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Discussion Starter · #1 ·
Just curious for the older pre-1900 guns, what oil do people prefer?

Mark/MarlinRifleMan
 

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Synthetic two stroke for moving parts and bore/chamber sparingly, and gun wax on external metal surfaces. (for vintage firearms) Just what I like, may not be best, but works for me and my toys. Atf and kerosene for cleaning.
 

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I use rand CLP for all cleaning and oil. I have tried a lot of stuff. Hoppies #9, sweets, break free CLP, frog lube, and a few others. Rand CLP blows them all away. It's oily, yet has a grease like quality. You can wipe it "dry" but it still has an oil like quality on the parts. It cleans in a single pass or two. That's ten passes with a wet bronze brush and three clean dry patches and you are done.

Best part is it has zero smell. You can clean the gun in the den and the wife won't know or care! It's awesome.
 

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Sweetshooters in my opinion is the best I have ever seen for combating rust and for conditioning the bore but it is kinda hard to find and semi expensive. My buddy uses it on everything. I guess I use CLP for most all my firearms and have never had a problem.
 

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Hoppes number 9 to clean the bore, rem oil for outside cleaning and wipe down, hoppes lube for lubing action. I was given a can of Royal Purple gun oil by a rep to try and it's very good, leaves a slight oil residue after wiping off. Time will tell wether it will be a go to.
 

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Grew up with #9. Use Fireclean some but since 1985 CLP just makes me happy. Its pretty good, and I love the smell!!!
 

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I use Mil-Comm for oil and grease. They make the best stuff hands down.

I used to use Break free CLP and I still use Ballistol on certain fussy to take apart guns.
The NRA now "officially" use Mil-Comm products.

If it slides use grease, if it rolls use oil.
 

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Being in the sand, I like very little oil on my guns.:biggrin: CLP, Tri Flow, etc. I am not sure the gun knows any difference, they all work, with some having a better hyperbole filled ad writer.

I know for a fact, more guns have been ruined by over oiling, which collects dirt and grit, which then acts like a tool maker finishing a precision gage on their lapping plate, than guns have been ruined by leaving them on the dry side.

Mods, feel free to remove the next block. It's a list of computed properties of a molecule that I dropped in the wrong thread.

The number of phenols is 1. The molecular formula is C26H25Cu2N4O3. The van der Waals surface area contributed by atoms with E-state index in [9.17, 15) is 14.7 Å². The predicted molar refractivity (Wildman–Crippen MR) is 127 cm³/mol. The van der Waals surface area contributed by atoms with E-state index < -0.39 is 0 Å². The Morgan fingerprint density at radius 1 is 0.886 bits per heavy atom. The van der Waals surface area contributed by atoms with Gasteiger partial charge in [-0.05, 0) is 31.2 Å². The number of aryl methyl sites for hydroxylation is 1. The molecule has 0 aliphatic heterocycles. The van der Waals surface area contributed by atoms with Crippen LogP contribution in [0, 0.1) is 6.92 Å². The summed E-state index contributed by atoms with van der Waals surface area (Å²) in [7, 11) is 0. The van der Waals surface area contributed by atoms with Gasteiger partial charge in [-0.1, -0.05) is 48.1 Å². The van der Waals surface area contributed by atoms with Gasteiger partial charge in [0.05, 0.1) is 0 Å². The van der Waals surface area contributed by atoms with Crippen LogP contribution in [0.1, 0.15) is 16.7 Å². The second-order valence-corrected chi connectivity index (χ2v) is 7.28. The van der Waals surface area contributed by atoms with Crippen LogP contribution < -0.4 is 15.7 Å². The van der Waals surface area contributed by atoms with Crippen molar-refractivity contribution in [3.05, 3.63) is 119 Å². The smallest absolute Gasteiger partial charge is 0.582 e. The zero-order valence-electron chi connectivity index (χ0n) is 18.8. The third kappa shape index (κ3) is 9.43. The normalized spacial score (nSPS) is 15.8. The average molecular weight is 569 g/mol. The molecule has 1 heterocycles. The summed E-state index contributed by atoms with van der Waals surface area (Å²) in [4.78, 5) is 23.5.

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Synthetic two stroke for moving parts and bore/chamber sparingly, and gun wax on external metal surfaces. (for vintage firearms) Just what I like, may not be best, but works for me and my toys. Atf and kerosene for cleaning.
Whut he sez...
I also use the synthetic from my bike Rotella T5 - excellent lubricant.
 
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Discussion Starter · #17 ·
All really good inputs, thank you.

I was told by an old timer that oil is good for metal but hard on wood. He said to use lemon pledge, no crap. He says just spray it on and wipe it off (both metal and wood). Anyone ever hear of that?

Mark/MarlinRifleMan
 

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Talk about a topic that will generate as many different opinions as there are members!!! But I'll give it a try.... :biggrin: I use Mobil 1 Synthetic. If it's good enough for a $500K race car engine, my guns should be happy that I feed them the same diet. Used sparingly, it sticks, doesn't get too thin when heated up, and keeps doing its job. Check out this website on the performance characteristics of Mobil 1 synthetic: Mobil 1 synthetic makes a fantastic gun oil. (Caution: Geek Stuff.) - Democratic Underground\

Secondly, I use white lithium grease on all parts under load like my bolt. A highly polished bolt + grease moves slicker than snot.

Lastly, no oil or grease knows where it is going to be used. Please don't hit me with: "Gun oil is for guns and motor oil is for cars". I don't want to duel with a quadriplegic..... :biggrin::biggrin::biggrin:
 

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"and gun wax on external metal surfaces" Quoted from post #3 of this thread. And quoted again post #15. Museums use wax on antique metal surfaces.
 

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I use pledge on my cast iron table saw to protect it.
 
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